After a marathon final debate this week, Scotland’s Hate Crime Bill passed through the third stage of the Holyrood legislative process and has been voted into law.

As you will have seen from previous updates, debate around the Act’s controversial attempt to balance protections against hatred whilst safeguarding freedom of expression has been, at times, fierce and hotly contested. Much discourse ensued, and this concluded this week with debate stretching through Wednesday and Thursday’s parliamentary sessions before the parliament finally voted the Bill into law. So, what is the final form of the Hate Crime and Public Order Act, and does it adequately protect freedom of expression? 

The bill had ambitious goals, seeking to simplify and clarify Scotland’s various hate crime provisions into a single piece of legislation, extend legal powers to target the act of stirring up hatred’, and provide special guarantees to people under the protected characteristics: age, race, disability, sexual identity, gender identity, and religion. 

Over the entire process, from the bill’s introduction to parliament in early 2020 to its final vote in March 2021, the Evangelical Alliance, among others, has consistently pushed for guarantees on freedom of expression. We firmly believe in the right to debate and criticise ideas, whilst also being willing to be criticised in return. In taking this position we have always recognised the intentions behind the bill in seeking to protect people from hatred.


You can find more information on the history and progress of the bill in our February 2021 Hate Crime article.

The Hate Crime and Public Order (Scotland) Act: where does it actually stand?

In the final stage three votes on the bill, two important amendments were accepted in the area of freedom of expression. The first, from the Scottish Government, creates a free speech defence that allows expression of discussion or criticism of every characteristic in the bill except race. This is vital to allow for debate and expression around controversial issues, particularly in the current cultural climate. This amendment also allows for additional protection in the area of religion and belief to cover a number of additional factors including expressions of antipathy, dislike, and ridicule. This is something we have argued for consistently. People must be free to debate, accept, or reject the gospel. 

The second, an amendment from the Justice Committee convener, Adam Tomkins, requires that in determining whether behaviour or communication was reasonable, particular regard must be had to the importance of the right to freedom of expression by virtue of Article 10 of the European Convention on Human Rights, including the general principle that the right applies to the expression of information or ideas that offend, shock or disturb. In short, this ensures that discussions that may shock or offend some, but do not seek to threaten or spread hatred, are protected under this Act.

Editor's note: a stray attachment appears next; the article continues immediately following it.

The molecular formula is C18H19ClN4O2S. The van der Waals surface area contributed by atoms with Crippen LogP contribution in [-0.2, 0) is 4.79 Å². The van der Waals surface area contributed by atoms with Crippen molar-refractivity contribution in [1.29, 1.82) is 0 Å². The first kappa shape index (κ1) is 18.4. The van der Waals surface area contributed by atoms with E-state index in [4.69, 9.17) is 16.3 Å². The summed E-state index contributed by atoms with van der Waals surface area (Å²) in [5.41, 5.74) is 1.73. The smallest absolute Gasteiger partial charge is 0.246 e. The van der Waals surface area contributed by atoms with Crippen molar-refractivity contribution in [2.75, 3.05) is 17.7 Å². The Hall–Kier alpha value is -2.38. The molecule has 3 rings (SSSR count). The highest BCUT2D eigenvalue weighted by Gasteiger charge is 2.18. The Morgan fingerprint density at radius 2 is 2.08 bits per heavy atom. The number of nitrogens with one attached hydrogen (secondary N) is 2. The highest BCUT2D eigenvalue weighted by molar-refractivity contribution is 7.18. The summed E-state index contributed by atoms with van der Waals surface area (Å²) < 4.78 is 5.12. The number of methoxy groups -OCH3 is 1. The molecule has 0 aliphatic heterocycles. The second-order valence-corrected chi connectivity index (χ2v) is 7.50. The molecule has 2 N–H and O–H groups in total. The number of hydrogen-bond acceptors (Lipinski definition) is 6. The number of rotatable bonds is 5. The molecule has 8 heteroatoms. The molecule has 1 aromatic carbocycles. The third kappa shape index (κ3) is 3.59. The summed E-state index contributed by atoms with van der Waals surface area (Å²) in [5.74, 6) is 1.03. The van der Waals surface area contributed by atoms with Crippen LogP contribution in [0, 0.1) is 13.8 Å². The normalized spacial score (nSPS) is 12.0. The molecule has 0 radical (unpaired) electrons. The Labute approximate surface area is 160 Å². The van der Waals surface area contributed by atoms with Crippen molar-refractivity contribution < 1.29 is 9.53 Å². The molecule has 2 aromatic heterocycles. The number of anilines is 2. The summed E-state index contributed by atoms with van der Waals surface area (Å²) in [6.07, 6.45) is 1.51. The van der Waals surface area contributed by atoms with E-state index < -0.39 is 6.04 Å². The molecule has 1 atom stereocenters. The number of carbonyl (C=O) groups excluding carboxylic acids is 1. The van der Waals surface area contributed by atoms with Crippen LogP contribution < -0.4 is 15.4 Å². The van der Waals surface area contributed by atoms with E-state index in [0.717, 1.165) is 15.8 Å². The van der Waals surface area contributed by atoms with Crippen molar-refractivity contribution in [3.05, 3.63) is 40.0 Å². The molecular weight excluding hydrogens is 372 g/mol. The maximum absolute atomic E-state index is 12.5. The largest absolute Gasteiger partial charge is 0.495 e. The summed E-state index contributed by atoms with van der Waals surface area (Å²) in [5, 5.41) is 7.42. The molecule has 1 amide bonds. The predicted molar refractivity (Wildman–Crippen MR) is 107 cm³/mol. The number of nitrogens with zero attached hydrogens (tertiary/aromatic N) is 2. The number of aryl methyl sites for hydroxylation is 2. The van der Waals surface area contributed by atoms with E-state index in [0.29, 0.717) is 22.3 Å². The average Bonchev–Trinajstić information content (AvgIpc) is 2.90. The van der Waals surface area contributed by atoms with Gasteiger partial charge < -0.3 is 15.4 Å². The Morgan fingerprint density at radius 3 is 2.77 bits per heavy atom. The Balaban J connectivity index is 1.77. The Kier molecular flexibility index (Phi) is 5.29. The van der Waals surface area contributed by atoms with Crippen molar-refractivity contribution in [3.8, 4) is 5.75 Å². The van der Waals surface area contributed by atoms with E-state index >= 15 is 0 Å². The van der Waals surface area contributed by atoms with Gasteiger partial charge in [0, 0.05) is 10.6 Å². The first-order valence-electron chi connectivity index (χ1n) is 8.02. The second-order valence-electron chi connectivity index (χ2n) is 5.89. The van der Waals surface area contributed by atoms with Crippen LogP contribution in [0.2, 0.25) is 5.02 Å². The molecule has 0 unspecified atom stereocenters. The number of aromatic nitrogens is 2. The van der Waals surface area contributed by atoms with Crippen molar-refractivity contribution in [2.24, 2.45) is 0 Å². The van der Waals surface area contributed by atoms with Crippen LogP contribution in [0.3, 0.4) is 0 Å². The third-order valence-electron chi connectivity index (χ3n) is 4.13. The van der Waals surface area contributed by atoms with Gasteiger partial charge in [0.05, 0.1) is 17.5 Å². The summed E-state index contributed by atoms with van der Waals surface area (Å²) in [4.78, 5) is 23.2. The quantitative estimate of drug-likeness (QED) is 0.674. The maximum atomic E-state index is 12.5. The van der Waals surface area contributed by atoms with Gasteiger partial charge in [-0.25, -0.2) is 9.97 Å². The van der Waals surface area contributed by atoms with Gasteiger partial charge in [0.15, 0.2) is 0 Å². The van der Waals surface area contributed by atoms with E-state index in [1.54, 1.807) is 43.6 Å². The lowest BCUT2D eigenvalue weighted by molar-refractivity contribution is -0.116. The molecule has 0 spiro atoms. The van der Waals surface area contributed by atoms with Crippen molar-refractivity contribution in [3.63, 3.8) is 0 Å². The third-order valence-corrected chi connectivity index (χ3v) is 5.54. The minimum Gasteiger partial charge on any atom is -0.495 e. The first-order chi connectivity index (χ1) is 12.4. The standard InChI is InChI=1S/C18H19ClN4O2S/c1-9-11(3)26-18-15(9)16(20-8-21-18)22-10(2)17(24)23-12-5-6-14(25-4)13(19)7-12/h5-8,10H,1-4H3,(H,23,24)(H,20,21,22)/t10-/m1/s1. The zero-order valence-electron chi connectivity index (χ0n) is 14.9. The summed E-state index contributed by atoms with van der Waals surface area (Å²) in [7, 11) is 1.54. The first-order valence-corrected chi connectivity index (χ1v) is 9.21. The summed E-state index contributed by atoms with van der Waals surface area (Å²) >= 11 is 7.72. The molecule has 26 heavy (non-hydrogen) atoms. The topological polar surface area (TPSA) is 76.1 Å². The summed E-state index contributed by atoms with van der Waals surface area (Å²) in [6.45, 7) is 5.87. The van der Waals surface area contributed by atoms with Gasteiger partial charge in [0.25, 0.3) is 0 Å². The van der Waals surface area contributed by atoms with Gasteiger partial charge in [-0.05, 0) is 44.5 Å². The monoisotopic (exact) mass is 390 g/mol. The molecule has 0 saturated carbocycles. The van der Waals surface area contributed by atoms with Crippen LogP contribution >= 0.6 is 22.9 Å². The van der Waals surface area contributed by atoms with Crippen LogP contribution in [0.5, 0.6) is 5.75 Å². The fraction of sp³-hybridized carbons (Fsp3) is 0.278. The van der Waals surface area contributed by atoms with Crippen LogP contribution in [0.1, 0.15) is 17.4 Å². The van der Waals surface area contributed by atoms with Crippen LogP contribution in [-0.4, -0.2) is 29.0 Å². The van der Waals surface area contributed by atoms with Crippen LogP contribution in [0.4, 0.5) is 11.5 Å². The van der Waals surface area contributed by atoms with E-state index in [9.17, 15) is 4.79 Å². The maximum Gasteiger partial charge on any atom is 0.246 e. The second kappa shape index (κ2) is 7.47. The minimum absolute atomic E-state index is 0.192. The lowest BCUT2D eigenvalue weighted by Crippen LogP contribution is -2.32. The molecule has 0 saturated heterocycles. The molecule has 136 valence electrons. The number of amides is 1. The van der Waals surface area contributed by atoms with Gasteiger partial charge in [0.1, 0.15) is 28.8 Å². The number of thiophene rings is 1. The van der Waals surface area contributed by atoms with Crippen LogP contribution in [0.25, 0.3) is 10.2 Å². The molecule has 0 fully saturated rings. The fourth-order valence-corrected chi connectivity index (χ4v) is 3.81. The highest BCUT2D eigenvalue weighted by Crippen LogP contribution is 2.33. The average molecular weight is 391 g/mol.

Taken together, these amendments represent real progress and are important improvements to the freedom of expression provisions of the bill; we welcome them both.

Unfortunately, a number of other amendments that would have improved the bill still further were rejected, including different forms of a dwelling defence (comments or discussions occurring within a totally private setting being protected) and the more robust definitions around the definitions of sex and its inclusion within the bill. We also still have concerns that the bill doesn’t contain specific provision for views around marriage such as those that are present in English, Welsh, and Northern Irish law.

However, overall, when we consider the state of the bill at its introduction, with no requirements to prove intent, no reasonable person test for the threatening or abusive threshold, a possible offence of possessing inflammatory material, and inadequate or entirely missing freedom of expression provisions, we can see how much the bill has changed. Intent must now be proved, a reasonable person test has been added, the freedom of expression provisions are significantly stronger, and the possession of inflammatory material section has been removed entirely. We give thanks to God for each improvement in these areas. 

Our engagement

If you have been following this bill you will be aware that the Evangelical Alliance has taken an active part in engaging throughout the bill process, alongside others, achieving key progress and changes in the Act’s provisions through various forms. 

Since the Bill’s introduction, we have regularly met with representatives from the Scottish Government, have appeared at the Scottish parliament’s justice committee twice, and have met justice secretary Humza Yousaf on multiple occasions to represent our members views and suggest solutions to the problems in the bill. Alongside this, we have consistently answered the Scottish Government’s calls for evidence on the Hate Crime legislation, submitting written contributions and encouraged members to do likewise. In all of this we have sought to bring a clear and consistent evangelical voice to the discussion of this bill.

Perhaps though the strongest engagement we have seen throughout this process has come from you. Our requests for prayer, evidence, contributions in consultations, and emails to your MSPs have been consistently answered. This vital engagement has helped highlight the important nature of this bill, the impact of speaking truth to power, and has helped shape the ultimate form of the Act. 

Thank you for your constant prayers and work alongside us throughout this difficult season – your actions have helped shape this Act and ensured these vital changes have been made. We continue to trust and pray that the changes made will ensure the continued ability to share the good news of the gospel and lift up the name of Jesus in our nation.